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Destroying the Forests  (14 May)

Reintroducing Tigers  (7 April)


14 May 2016

Destroying the Forests in Cambodia

Illegally logged timber "In a startling admission,... the Ministry of Agriculture finally acknowledged that the Kingdom's forest cover has decreased rapidly over the past few decades, down from a high of 73 percent in 1965 to now, where only 49.5 percent of the country's forests remain. According to the annual report of the Ministry of Agriculture for 2016, government officials believe the country's forest cover will continue to decrease unless deforestation crimes and land clearances are slowed.

...Ouch Leng, president of the Cambodian Human Rights Task Force and a forest activist who was recently awarded the Goldman Environmental Award Prize, said the government lacked the will to truly protect Cambodia's forests, even going so far as to say that they treat environmental activists as their enemy. This gave free rein loggers to do as they wish, he said."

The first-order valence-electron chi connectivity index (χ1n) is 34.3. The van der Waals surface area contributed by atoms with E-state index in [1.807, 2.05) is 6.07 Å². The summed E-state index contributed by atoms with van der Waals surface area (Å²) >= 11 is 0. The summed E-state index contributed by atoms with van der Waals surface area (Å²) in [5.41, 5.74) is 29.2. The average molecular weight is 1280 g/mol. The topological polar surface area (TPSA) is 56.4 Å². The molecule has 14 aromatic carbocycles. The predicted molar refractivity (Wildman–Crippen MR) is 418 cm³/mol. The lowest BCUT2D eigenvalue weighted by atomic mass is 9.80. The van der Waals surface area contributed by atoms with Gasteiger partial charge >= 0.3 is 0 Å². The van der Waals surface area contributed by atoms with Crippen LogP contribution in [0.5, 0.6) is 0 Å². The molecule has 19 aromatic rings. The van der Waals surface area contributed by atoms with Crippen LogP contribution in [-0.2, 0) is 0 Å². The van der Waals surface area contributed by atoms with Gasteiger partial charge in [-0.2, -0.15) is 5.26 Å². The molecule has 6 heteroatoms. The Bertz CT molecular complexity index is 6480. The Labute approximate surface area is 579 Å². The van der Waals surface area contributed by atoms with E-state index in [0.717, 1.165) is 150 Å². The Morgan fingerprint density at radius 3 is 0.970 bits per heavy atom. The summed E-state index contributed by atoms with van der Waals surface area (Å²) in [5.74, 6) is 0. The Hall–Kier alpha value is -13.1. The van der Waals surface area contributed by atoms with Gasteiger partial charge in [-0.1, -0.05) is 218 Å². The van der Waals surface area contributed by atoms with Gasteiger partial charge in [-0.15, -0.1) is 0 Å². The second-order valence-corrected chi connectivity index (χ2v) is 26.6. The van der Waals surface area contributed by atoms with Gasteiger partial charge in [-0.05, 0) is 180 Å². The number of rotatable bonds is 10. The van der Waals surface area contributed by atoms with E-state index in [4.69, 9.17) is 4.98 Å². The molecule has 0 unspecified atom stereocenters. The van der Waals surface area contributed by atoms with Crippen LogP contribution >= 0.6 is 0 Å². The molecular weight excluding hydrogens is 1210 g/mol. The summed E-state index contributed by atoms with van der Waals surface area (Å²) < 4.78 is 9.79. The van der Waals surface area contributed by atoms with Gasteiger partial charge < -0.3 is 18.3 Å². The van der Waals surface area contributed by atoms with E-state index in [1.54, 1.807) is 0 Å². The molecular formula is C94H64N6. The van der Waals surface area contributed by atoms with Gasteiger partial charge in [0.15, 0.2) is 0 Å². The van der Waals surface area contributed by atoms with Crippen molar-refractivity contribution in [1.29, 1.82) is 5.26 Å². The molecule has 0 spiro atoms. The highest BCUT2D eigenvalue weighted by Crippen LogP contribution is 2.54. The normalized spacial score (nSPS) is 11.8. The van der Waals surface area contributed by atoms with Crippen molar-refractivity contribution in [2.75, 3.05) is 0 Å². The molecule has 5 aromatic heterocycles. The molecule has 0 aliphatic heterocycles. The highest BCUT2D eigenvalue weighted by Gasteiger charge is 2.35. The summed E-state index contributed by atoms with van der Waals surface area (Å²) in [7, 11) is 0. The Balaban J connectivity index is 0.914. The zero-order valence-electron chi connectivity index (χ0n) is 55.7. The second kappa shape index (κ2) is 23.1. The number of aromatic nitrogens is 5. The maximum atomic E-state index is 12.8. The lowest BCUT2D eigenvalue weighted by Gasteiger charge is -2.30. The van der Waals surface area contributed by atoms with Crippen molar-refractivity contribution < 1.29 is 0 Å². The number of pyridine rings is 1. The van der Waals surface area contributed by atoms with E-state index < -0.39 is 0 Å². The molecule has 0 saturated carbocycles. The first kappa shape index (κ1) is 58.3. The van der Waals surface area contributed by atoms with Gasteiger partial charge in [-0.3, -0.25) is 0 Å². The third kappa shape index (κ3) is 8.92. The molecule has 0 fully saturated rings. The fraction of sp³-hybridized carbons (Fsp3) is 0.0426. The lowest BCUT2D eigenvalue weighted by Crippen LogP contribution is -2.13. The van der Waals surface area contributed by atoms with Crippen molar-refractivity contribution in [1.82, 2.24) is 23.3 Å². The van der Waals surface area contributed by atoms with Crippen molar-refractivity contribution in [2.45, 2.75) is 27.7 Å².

[Photo of illegally logged timber and text are from the Khmer Times, 12 May 2016]

7 April 2016

Reintroducing Tigers in Cambodia

A muntjac deer
                                        [Photo from Khmer Times]
WWF Cambodia has a plan to reintroduce tigers into the forests of the northeastern part of the kingdom. The Mondulkiri Protected Forest, a 1,700 square-kilometer tract, is the proposed new home of the tigers but there are still great problems to be overcome before the first tigers are introduced in five or six years. One problem is the uncertain commitment on the part of the Forestry Administration to protect the new population from poaching. An equally vexing problem is supplying enough food for a sustainable tiger population large enough to breed successfully. An adult tiger eats about 50 deer-sized animals a year and there are basically only six species suitable for tiger food in the protected area: muntjac deer (pictured), wild pigs, oxen, and some other ungulates. A tiger kills about ten percent of the large mammals in its range each year so each tiger range needs to sustain about 500 deer and other large mammals. That's a lot of animals.